The decision states unambiguously Climate science clearly demonstrates that the burning of fossil fuels is the primary cause of climate change, so once again the reality of GW science is not the issue. Indeed, it actually gets a teensy bit carried away IMO, continuing Global warming, or the gradual heating of the Earth’s surface and atmosphere caused by accumulation of greenhouse gas pollution in the atmosphere, has led to hotter temperatures, longer and more severe heat waves, extreme precipitation events including heavy downpours, rising sea levels, and other severe and irreversible harms. I think it is sourcing that from the complaint, which I haven't read.
The reasonning is essentially the same as in the Alsup case, and explicitly references it, which is a sensible thing to do. The headlines (and I did read the text in between) are Federal Common Law Displaces The City’s State Law Claims and The Clean Air Act Displaces the City’s Claims and The City’s Claims Interfere with Separation of Powers and Foreign Policy and the conclusion is the City's amended complaint is dismissed with prejudice in its entirety.
AFAIK, none of these rulings have addressed the cost benefit question, because they've been dismissed first. But "can you sue for damages from GW if you've been an enthusiastic burner of fossil fuels yourself?" is an obvious question, which will come into play if anyone gets any closer. And the other obvious question - who is responsible for fossil fuel CO2: those who burn it, or those who sold it - also remains.
But enough of that. It occurs to me that I've been a supporter of common law over legislation for a while now, so it would be natural to suppose me opposed to these arguments. But in this case I think the rulings are correct. Common law, as the name suggests, is there to deal with common problems, where similar situations have arisen before, and the judge's task is to discover what the law and custom says. Global warming has not occurred before within human judicial history, and attempts to relate it to previous claims under nuisance (or even less plausibly under trespass) are contrived.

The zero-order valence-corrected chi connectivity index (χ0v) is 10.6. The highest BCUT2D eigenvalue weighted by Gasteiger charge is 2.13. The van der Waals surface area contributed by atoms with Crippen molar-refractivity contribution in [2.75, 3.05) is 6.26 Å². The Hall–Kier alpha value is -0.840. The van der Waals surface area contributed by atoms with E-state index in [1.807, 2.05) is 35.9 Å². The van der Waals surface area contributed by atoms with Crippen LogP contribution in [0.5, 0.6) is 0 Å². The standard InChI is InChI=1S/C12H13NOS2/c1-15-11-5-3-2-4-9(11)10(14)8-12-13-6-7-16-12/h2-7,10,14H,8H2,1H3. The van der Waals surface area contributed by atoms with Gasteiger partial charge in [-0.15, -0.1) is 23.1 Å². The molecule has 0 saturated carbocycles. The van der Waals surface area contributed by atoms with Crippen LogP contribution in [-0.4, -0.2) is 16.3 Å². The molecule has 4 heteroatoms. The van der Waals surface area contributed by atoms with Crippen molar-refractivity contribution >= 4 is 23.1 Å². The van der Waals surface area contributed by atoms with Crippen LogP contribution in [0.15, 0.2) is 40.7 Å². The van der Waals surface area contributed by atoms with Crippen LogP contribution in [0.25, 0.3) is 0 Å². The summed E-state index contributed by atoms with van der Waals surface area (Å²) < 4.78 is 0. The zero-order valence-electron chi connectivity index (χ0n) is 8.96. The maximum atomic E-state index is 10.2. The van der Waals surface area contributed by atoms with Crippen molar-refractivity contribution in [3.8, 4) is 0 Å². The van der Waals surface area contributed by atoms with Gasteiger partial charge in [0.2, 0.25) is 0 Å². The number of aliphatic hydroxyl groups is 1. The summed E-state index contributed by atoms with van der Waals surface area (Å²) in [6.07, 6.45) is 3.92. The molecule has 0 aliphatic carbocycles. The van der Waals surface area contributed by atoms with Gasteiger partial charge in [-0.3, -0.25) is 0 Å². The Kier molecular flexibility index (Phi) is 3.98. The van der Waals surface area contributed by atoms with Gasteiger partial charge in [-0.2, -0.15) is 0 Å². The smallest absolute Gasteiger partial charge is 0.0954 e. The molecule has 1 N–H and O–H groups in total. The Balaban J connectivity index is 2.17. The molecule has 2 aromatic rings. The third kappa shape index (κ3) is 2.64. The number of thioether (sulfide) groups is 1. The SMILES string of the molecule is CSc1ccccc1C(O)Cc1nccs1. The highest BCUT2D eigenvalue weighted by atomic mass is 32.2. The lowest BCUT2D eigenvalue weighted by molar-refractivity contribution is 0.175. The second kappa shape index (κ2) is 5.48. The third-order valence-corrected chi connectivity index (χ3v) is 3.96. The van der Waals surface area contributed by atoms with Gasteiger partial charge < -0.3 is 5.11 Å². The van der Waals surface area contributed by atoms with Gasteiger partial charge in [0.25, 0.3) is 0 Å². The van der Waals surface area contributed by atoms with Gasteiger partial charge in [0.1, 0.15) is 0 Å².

So if you're feeling "disenfanchised" by the courts, what is your remedy under the legislative or executive branches? Well, obviously, to get them to pass legislation, or to act on existing legislation. "But Congress won't pass any GW legislation" you might reply, and you'd be correct, but that's rather the point, isn't it? If the will of the majority doesn't support it, you don't get it, no matter how fervently you the minority might believe in it2. And yes yes I know it is possible to argue that the public at large wants it but the evil Congress critters have been bought off by evil fossil fuel companies and so are acting against the will of the people but, whilst there is some limited truth to that, I don't think it's really the full story or even very much of it. The Joe Public is fat complacent unthinking and fond of his comforts. He is prepared to act on your minor campaigns like giving up plastic straws but inclined to regard his obligations as done once that trivia has gone by. As to the executive branch, you have Trump1, sadly.
[Update: another somewhat more parochial case by Plan B Earth (who, whilst very sweet, are probably idiots) comes my way: Environmental campaigners lose High Court battle over carbon target via a dodgy blog; or you may prefer The Graun's version. Again, I think the decision is correct: deciding the exact size of our CO2 reduction is within the "lawful exercise of [the secretary of state's] discretion". This may be a good place to remind you that I've come to think that carbon budgets are stupid, anyway.]
1. Sadly I can't find a posting by me as a good link to "Trump is a wazzock" so just take it as read: I think Trump is a wazzock.
2. Please don't interpret this as support by me for unfettered "majoritarianism", because as I've said before I'm not.
* Cleaning Out the Statutory Junk - Cato
* Supreme Court Rules on Kid's Climate Lawsuit - QS